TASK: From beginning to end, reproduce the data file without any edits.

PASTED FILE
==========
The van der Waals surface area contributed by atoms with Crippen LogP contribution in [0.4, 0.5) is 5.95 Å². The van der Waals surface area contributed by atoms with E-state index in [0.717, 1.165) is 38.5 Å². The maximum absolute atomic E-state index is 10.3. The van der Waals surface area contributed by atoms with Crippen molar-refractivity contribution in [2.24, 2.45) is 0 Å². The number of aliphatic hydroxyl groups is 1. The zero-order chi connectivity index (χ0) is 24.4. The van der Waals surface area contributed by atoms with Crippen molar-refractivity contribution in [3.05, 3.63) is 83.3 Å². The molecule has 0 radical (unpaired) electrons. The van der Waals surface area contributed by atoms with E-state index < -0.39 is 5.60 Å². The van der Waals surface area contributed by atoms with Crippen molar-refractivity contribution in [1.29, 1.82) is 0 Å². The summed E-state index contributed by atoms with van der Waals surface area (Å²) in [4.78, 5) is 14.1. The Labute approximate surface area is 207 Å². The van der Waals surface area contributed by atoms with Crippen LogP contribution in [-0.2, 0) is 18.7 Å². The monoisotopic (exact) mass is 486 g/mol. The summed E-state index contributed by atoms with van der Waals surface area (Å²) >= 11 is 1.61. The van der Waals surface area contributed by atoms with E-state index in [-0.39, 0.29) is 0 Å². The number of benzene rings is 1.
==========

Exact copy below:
The van der Waals surface area contributed by atoms with Crippen LogP contribution in [0.4, 0.5) is 5.95 Å². The van der Waals surface area contributed by atoms with E-state index in [0.717, 1.165) is 38.5 Å². The maximum absolute atomic E-state index is 10.3. The van der Waals surface area contributed by atoms with Crippen molar-refractivity contribution in [2.24, 2.45) is 0 Å². The number of aliphatic hydroxyl groups is 1. The zero-order chi connectivity index (χ0) is 24.4. The van der Waals surface area contributed by atoms with Crippen molar-refractivity contribution in [3.05, 3.63) is 83.3 Å². The molecule has 0 radical (unpaired) electrons. The van der Waals surface area contributed by atoms with E-state index < -0.39 is 5.60 Å². The van der Waals surface area contributed by atoms with Crippen molar-refractivity contribution in [1.29, 1.82) is 0 Å². The summed E-state index contributed by atoms with van der Waals surface area (Å²) in [4.78, 5) is 14.1. The Labute approximate surface area is 207 Å². The van der Waals surface area contributed by atoms with Crippen LogP contribution in [-0.2, 0) is 18.7 Å². The monoisotopic (exact) mass is 486 g/mol. The summed E-state index contributed by atoms with van der Waals surface area (Å²) >= 11 is 1.61. The van der Waals surface area contributed by atoms with E-state index in [-0.39, 0.29) is 0 Å². The number of benzene rings is 1.